You Make the Call
This edition of You Make the Call features an employee with a past brain injury who failed to meet his employer’s expectations.
Paul Campbell was hired by the Canadian Imperial Bank of Commerce (CIBC) in February 2001 to be a customer associate. Fourteen years earlier, Campbell had suffered a traumatic brain injury in a car accident that affected the way he learned things. He was able to recover, go to university and join the workforce, to the point where he didn’t request accommodation because he didn’t think he had a disability.
Some time later, CIBC changed his job title to personal banking representative (PBR), but his duties remained the same — serving clients with product solutions and advice. His evaluations were generally satisfactory, with his sales scores better than his call quality scores.
In 2009, Campbell’s evaluation scores dipped as he usually refused to use the agent support tool (AST) that set out the steps to validate the identity of clients on the phone. He also often used unprofessional language with clients and failed to properly validate their identities. This led to a warning for unprofessional service.
On May 21, 2010, Campbell received a disciplinary letter for unprofessional language on a call and providing a client with his personal email address. He initially didn’t see a problem as it was a fake email, but he later acknowledged that he had “made a mistake with that one.”
However, Campbell gave his email address out again in January 2012 during a call with a client in which he discussed several personal topics. He said it probably wasn’t appropriate, but he didn’t have “bad intentions” and was trying to make a sale.
CIBC became concerned that Campbell’s head injury-related issues were worsening. Campbell agreed to undergo a neuropsychological assessment in April 2012, which determined he had some impairment “in his attention and concentration, regulation of impulsivity, memory and speech.” The assessment report indicated he was better at tasks that were more verbal instead of “hands-on” tasks. The report recommended occupational therapy and psychological support along with routine interventions to help with his memory.
CIBC followed the report’s recommendations and provided Campbell with a headset covering both ears to help with concentration, regular feedback on his calls, repetition of procedures and the removal of sales from his calls.
Campbell’s performance improved at first, but it fell off again when sales were integrated into his calls. An assessment in November 2012 found Campbell had returned to engaging in inappropriate conversations with clients while also disturbing colleagues with questions instead of finding them in the AST. CIBC lowered his sales targets as a form of accommodation.
Over the next few months, Campbell received warnings for spending too much time on non-work-related conversations with customers and using his cellphone at his desk. CIBC continued to provide coaching and feedback.
On Oct. 1, 2013, Campbell made a comment to a client that led to a complaint. CIBC had been increasingly concerned about the reputational and legal risk his comments created and was receiving feedback from other employees who had to take his “escalated calls.” When asked about his comment, Campbell said it was a joke but he didn’t consider it to be funny.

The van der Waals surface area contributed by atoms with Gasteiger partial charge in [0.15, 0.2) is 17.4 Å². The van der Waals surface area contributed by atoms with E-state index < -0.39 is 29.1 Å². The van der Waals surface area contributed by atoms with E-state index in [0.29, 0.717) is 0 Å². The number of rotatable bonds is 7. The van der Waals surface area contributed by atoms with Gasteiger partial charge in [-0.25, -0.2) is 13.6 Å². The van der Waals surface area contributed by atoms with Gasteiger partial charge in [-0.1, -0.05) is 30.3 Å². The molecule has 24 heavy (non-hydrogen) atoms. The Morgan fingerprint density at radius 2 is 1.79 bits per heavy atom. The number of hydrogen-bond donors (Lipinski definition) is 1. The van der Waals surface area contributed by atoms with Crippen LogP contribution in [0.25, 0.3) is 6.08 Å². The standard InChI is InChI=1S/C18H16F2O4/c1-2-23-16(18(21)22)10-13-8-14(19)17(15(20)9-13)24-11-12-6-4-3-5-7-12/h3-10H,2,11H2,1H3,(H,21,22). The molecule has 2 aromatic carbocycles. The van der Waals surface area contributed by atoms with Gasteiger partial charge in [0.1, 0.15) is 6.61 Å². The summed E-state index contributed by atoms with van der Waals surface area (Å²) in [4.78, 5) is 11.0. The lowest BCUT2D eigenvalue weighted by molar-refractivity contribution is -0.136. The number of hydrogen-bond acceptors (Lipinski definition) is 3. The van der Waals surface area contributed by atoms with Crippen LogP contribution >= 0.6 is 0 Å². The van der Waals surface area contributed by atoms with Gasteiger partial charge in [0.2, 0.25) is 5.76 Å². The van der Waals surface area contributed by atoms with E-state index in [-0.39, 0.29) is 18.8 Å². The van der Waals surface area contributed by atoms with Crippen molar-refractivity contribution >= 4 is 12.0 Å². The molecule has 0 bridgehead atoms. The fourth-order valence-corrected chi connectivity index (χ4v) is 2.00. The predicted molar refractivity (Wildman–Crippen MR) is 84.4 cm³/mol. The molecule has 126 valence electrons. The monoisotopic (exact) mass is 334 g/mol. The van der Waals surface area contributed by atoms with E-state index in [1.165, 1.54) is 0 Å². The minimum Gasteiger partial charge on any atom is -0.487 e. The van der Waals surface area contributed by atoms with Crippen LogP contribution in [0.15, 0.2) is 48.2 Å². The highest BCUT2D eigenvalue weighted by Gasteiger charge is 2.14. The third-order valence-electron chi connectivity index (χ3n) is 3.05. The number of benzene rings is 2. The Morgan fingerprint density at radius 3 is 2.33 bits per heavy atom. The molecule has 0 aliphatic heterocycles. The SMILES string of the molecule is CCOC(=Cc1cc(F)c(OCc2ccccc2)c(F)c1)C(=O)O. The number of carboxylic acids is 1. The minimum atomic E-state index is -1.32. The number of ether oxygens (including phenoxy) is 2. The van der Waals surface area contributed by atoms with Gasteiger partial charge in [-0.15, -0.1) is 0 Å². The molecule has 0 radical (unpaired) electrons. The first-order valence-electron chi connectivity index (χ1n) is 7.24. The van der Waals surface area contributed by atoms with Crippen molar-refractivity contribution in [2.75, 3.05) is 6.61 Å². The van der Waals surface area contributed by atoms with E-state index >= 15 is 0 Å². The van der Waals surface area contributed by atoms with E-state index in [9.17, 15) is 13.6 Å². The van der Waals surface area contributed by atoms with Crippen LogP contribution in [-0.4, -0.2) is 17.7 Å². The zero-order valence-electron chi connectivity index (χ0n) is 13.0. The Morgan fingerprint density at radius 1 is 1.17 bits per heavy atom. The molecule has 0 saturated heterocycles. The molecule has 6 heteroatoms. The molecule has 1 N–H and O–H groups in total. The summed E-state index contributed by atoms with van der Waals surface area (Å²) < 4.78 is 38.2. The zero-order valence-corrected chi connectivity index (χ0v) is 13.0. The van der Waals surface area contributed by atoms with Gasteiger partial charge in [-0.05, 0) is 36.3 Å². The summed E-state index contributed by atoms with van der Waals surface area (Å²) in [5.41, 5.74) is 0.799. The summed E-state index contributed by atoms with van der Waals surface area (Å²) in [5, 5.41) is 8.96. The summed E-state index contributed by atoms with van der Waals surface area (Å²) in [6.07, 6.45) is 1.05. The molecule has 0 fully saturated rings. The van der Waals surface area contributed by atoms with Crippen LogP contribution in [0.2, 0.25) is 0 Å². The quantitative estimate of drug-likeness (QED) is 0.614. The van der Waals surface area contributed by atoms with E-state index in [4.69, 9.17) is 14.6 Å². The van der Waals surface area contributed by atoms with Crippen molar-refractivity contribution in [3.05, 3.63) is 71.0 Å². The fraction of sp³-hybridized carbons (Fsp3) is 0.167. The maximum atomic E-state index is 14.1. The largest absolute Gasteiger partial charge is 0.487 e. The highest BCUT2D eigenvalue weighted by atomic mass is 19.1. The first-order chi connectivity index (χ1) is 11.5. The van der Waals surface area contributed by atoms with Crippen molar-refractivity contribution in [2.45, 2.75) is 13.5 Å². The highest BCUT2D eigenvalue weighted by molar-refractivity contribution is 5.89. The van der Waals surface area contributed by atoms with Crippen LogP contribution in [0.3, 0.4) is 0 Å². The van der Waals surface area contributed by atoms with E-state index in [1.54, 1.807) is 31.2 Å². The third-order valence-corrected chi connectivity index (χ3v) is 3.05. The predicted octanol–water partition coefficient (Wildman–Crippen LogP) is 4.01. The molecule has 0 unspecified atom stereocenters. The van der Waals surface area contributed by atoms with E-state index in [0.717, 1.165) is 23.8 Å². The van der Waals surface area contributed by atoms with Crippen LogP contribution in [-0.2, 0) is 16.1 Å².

After another assessment, management told him it wasn’t working out and they wanted to help him find other work with CIBC. On Jan. 15, 2014, CIBC terminated Campbell’s employment effective Feb. 12 so he could use the four weeks to look for another job. CIBC provided him with 36 weeks’ pay in lieu of notice, external outplacement support for up to two months and a training allowance.
YOU MAKE THE CALL
Was the termination legitimate?
Was the termination discriminatory?
IF YOU SAID the termination was legitimate, you’re right. The tribunal found that while the neuropsychological assessment mentioned that Campbell had some impairment to regulating his impulsivity, there was no medical evidence presented that directly linked his disability to “non-wilful spontaneous comments” or any in-ability to learn new things. In addition, Camp-bell usually felt that his conversations with cli-ents helped him sell products, so he didn’t regret them. He usually improved his behaviour after being warned, before reverting “to his perferred way of doing business in order to build rapport with customers,” said the tribunal.
The tribunal noted that CIBC provided coaching and reminders of CIBC’s policies and procedures along with warnings when his con-duct on calls became unprofessional. It also “worked diligently to ensure the accommoda-tion plan was implemented as recommended” by Campbell’s doctors. However, despite the accommodations, Campbell continue to show the same problematic behaviours that he had throughout his employment, the tribunal said.
With no evidence that Campbell’s disability prevented him from being able to comply with CIBC’s accommodation plan or coaching, the tribunal found CIBC terminated his employ-ment “for legitimate business reasons follow-ing misconduct and poor performance that had been recurring throughout his employment.”
For more information, see:
• Paul Campbell v. Canadian Imperial Bank of Commerce, 2019 CHRT 13 (Can. Human Rights Trib.).